Eating a low carbohydrate diet doesn't reverse or recalibrate the body's blood sugar balance mechanisms. The higher protein and fat actually exacerbate the problem. Unfortunately, many are very confused and misled about this issue. The body needs glucose to burn as fuel, and it is designed to get this from plant sources of whole foods. Vegetables, fruits, and beans are loaded with nutrients that contribute to vibrant health, improve elimination, and circulation of blood and lymph. Excess fat and animal protein is very congesting, and leads to inflammation, sluggish blood flow, pain, and many other diseases including impotence and Alzheimer's disease. Besides, if you can eat unlimited amounts of the right foods, and easily lose weight without counting calories, plus safeguard yourself from many chronic age-accelerating diseases, and save tons of money in the process, why not at least try?
It turns out that meat, dairy, sugar, and chocolate have one more caveat. They all have an addictive quality.
When the tongue tastes sugars, for example, it triggers the release of opiates. The brain produces serotonin as a result. But like opiates, even at lower levels, the brain can easily get hooked. Some people who have naturally low amounts of dopamine, another of the feel-good neurotransmitters, seek foods or any other substances that can produce the feel-good effects of the dopamine. Some foods like dairy have a whole host of chemical compounds that are addicting. Complex carbs, by contrast, are not foods that typically are excessively craved like the more refined ones found in white breads, cookies, etc.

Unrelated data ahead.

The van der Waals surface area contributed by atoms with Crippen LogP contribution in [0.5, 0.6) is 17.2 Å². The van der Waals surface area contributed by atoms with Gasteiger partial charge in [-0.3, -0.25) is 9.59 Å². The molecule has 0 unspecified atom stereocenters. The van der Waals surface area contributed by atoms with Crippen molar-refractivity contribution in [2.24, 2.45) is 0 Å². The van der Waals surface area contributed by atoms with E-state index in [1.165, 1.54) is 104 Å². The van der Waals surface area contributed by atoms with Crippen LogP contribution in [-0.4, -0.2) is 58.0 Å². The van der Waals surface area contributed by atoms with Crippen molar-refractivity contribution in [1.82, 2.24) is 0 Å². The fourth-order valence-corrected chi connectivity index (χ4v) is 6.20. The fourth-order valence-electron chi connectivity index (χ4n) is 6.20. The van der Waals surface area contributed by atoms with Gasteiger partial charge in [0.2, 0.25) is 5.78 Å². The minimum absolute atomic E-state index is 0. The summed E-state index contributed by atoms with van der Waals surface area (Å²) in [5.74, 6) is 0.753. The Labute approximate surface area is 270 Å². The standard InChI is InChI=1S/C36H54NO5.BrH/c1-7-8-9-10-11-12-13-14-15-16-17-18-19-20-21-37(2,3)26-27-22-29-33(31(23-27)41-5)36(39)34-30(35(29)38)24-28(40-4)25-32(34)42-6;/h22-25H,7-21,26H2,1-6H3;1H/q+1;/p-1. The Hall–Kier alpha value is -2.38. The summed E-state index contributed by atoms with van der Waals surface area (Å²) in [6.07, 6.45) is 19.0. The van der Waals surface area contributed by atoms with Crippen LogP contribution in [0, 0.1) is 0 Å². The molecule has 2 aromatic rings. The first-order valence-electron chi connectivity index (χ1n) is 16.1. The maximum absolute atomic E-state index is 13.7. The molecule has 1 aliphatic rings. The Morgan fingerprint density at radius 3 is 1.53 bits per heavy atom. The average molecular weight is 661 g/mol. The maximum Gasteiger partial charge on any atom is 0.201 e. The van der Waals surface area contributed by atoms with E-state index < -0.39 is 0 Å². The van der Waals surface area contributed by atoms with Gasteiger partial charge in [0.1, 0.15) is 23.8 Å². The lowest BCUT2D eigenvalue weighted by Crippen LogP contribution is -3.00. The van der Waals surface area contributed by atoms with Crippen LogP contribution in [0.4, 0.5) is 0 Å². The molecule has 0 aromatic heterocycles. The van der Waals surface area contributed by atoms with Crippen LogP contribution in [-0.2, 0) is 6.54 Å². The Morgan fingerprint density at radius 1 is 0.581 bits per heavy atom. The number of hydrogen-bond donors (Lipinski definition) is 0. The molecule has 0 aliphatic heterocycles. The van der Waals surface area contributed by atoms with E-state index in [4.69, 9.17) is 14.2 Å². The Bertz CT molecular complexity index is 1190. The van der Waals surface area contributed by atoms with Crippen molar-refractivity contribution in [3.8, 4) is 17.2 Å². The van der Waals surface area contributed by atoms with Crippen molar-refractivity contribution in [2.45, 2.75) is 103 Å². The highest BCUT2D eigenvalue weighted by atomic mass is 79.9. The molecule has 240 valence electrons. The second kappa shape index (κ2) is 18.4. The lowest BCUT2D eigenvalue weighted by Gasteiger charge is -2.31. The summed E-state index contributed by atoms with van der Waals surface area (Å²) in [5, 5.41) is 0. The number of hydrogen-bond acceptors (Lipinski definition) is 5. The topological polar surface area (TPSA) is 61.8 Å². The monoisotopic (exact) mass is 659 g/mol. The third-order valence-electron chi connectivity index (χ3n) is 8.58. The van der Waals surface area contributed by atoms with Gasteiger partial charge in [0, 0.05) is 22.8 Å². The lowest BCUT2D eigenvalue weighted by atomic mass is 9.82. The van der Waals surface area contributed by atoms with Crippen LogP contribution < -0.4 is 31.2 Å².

Getting over the addictions just takes the right strategy, and living without the grip hold that these addictions can have on us is very liberating.
There is much more that can be said about the addictive qualities to foods, and on preventing and reversing diabetes. Dr. Neal Barnard, among others, have several great books worth the read, even if you don't have diabetes. They will help you to better understand what are the best foods to eat, allow you to get a feel for the mechanisms leading to disease, and offer great menu ideas and recipes created by well known chefs.
Try Dr. Neal Barnard's Program for Reversing Diabetes, or Breaking The Food Seduction. Other books he has written include the following: Eat Right, Live Longer; Foods That Fight Pain; Get Healthy, Go Vegan Cookbook, Food For Life: How The New Four Food Groups Can Save Your Life, The 21-Day Weight Loss Kickstart, and Turn Off the Fat Genes.